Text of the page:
The minimum investment for most private equity real estate deals is between $50–100K. Most of us don’t have that just lying around.
Unless you invest through a real estate investment club like ours, you have to come up with the entire amount by yourself. Yikes.
Some Restrict Access to Accredited Investors
You know how people complain that the rich have access to better investments than the rest of us?
That particular complaint is true, thanks to Uncle Sam’s paternalism. The SEC restricts who can access private equity real estate investments.
In fact, most private equity isn’t available to non-accredited investors. It took a lot of networking on our part to find a solid pool of sponsors who allow non-accredited investors, not just institutional investors and high-net-worth individuals.
No Liquidity, Long-Term Commitment
Once you invest in private equity, your money is locked in. You can’t pull it out in an emergency — you’re at the mercy of the general partner to return your capital to you.
Among real estate syndications, the typical time frame ranges from two to seven years.
When you own an individual property by yourself, you sit in the driver’s seat. You can renovate the property or not, choose which renters you like, sell when you feel like selling.
For that matter, you can use it as a short-term vacation rental instead of a long-term rental (assuming your city lets you). You could even vacation there yourself.
Not so with real estate private equity investments. The asset manager (the sponsor) makes these decisions — you’re just along for the ride.
Risk of Capital Calls
If the sponsor gets hit with unexpected expenses and they run out of capital reserves, guess who they call? Certainly not the Ghostbusters.
They call you, palm out and pockets empty. Many sponsors and limited partners consider this the worst case scenario: a capital call demanding more money from passive private equity investors.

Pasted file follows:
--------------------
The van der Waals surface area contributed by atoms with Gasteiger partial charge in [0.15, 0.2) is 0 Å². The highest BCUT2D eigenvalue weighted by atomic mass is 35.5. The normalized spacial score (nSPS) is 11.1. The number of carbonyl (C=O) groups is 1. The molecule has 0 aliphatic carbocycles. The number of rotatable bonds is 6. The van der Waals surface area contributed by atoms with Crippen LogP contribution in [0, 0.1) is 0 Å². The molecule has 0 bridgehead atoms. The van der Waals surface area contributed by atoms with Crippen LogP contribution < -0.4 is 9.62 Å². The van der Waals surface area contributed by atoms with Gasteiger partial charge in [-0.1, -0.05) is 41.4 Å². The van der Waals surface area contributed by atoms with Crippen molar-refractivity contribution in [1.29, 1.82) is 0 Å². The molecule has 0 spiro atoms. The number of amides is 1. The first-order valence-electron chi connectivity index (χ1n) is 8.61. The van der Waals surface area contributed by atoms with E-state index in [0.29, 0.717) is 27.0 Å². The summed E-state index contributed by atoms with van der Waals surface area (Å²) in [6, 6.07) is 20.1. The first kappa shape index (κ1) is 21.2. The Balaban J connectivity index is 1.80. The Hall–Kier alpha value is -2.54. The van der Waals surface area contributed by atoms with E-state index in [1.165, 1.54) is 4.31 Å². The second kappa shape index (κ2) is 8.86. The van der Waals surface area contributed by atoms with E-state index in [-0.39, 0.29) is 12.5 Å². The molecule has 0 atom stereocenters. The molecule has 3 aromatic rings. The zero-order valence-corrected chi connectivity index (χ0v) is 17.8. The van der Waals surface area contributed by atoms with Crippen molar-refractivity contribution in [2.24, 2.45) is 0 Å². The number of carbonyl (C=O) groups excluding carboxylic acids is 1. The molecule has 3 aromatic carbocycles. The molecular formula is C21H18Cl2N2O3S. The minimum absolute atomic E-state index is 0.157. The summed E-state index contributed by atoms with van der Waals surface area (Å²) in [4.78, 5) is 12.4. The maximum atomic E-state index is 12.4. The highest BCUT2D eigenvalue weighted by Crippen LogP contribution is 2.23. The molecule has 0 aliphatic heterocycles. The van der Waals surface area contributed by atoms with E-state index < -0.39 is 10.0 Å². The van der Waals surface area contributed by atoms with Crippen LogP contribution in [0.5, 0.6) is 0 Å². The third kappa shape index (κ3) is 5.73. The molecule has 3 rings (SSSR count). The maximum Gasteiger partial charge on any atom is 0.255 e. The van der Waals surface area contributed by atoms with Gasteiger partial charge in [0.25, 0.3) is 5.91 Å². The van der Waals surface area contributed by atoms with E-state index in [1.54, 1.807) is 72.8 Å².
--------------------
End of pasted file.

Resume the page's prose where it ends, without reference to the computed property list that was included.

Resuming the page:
Fortunately it doesn’t happen often, and has never happened in our real estate investment club. But it’s a real risk, and I have no doubt that if we invest in enough deals (which we plan to), it’ll happen sooner or later.
Should You Invest in Real Estate Private Equity?
Personally, I love real estate syndications. I consider them the best of all worlds: all the advantages of direct real estate investments with none of the responsibilities or headaches.
It’s also a lot cheaper to invest in them, at least if you invest through a real estate investment club like ours that pools money to meet the minimum investment. That means you can spread your money across many more deals and build a truly diversified portfolio.
But you need a separate emergency fund when you park money in long-term investments like private equity real estate. If you live hand-to-mouth, with little cash cushion for life’s hiccups, you aren’t a good fit (yet) for private equity investments.
Still, if you’re reading this article, I have no doubt that you’ll get there. And when you do, reach out to us to see if we can help.♦
What has held you back from these types of investments in the past? How do you see real estate private equity fitting into your broader real estate investment strategy?
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About the Author
G. Brian Davis is a real estate investor and cofounder of SparkRental who spends 10 months of the year in South America. His mission: to help 5,000 people reach financial independence with passive income from real estate. If you want to be one of them, join Brian and Deni for a free class on How to Earn 15-30% on Fractional Real Estate Investments.